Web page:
Fresno State (+2000) – The Bulldogs are another WAC reject trying to assert themselves in the Mountain West. They did a solid job last year, going 18-10 against the spread despite posting just an 11-19 record. They were competitive last year, and that’s about all they can hope for this season. Offseason attrition has crushed this roster. But they have three wing starters back. And if Oklahoma State transfer Cezar Guerrero can live up to his advance billing they will have a quality point guard. Unfortunately, they kicked their best big man off the team, and the Bulldogs are desperate for quality frontcourt play. I predict another competitive season, but this team still has a lot of work to do.
Colorado State (+1500) – Larry Eustachy was a ringer last year. He was a veteran coach brought in to work with a veteran team filled with experienced talent. Eustachy did his job, getting the Rams into the NCAA Tournament and providing the school with its best team in decades. Unfortunately, all five starters have moved on and took 82 percent of the scoring with them. The Rams have three key bench players – Dan Bejarano, Jon Octeus and Dwight Smith – back this year. But they were successful last season thanks to the No. 1 rebounding margin in college basketball (+11.92). They won’t be anywhere close to that this year. This is the definition of a rebuilding season in Fort Collins.
Nevada (+3000) – Like Fresno State, Nevada found the sledding a lot tougher in the Mountain West after spending years in the WAC. They went just 3-13 in league play, which was to be expected after the incredible amount of talent they lost off the 2011-12 team. Nevada has one of the best players in the conference in guard Deonte Burton. But that’s about it. Jerry Evans Jr. is decent, and Michael Perez may be competent. But Nevada lacks the big men and the overall top-tier talent to be much of a factor in this league this year.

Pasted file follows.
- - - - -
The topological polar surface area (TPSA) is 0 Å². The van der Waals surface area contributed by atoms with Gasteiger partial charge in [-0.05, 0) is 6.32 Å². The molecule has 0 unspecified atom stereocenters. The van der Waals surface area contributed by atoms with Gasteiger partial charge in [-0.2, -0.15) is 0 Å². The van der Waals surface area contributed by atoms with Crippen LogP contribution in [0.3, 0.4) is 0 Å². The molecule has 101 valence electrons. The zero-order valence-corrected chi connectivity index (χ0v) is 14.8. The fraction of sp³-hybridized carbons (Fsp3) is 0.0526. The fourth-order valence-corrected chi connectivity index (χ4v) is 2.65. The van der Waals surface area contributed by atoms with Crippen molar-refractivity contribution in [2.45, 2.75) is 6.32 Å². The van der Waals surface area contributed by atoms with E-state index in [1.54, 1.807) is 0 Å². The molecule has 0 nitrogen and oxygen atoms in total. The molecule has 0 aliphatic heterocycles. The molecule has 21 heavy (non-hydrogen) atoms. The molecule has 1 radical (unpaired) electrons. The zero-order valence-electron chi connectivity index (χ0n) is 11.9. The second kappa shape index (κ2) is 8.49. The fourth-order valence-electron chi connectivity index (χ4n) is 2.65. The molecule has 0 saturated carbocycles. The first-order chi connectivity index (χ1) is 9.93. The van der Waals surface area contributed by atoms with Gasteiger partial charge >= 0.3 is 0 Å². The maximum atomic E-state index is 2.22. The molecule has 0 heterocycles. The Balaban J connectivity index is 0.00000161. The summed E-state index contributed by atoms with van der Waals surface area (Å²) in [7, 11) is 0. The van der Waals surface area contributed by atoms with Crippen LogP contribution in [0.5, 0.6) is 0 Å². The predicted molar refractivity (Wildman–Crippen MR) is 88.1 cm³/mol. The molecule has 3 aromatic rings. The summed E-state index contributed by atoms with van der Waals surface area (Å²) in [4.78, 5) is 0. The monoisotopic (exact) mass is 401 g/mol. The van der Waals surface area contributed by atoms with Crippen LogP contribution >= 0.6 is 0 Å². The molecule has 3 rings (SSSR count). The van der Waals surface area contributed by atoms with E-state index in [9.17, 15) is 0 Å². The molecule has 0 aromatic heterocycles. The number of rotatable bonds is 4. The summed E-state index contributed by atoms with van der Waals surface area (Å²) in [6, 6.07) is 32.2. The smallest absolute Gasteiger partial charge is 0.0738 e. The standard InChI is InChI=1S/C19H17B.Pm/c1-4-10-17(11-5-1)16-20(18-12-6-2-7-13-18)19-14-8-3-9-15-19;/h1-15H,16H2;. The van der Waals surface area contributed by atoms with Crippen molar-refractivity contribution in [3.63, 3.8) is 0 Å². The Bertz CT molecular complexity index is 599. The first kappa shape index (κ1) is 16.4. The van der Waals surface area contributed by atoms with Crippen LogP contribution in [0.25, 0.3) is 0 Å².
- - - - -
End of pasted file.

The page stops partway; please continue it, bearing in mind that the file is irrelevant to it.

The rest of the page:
Air Force (+5000) – Last year I was the only college basketball analyst in the country bullish on lowly Air Force. They rewarded me by becoming one of the most profitable teams in the country against the spread (17-9 ATS). Unfortunately, Air Force picked the wrong season to have their breakout year as the Mountain West was as good as it has ever been. And now the Falcons watched all five starters walk out the door and are left to rebuild. Their leading returning scorer averaged 3.9 points per game. This team is terrible, and will likely get rocked on a weekly basis.
San Jose State (+7500) – This will be one of the worst teams in any major conference this season. The Spartans were just 9-20 last year and went just 3-14 in the WAC. They waved goodbye to one of the top scorers in the nation, James Kinney, and only two starters remain. One positive is that SJSU has size. They have three centers standing 6-10 or taller and three other guys standing 6-8. So there’s that. But there is really no sugarcoating it: these guys stink.
Projected Mountain West Standings:
1. New Mexico*
2. Boise State*
4. Utah State
5. San Diego State
6. Fresno State
9. Colorado State
10. Air Force
11. San Jose State
*Projected NCAA Tournament Teams
Robert Ferringo is a writer and a professional sports handicapper for Doc’s Sports. He is considered one of the best college basketball handicappers in the country and has earned his $100-per-Unit clients over $40,000 in the last six years with his nonconference handicapping. He has produced three consecutive profitable seasons and four of five winning years overall. You can sign up for his college basketball picks and get more information here.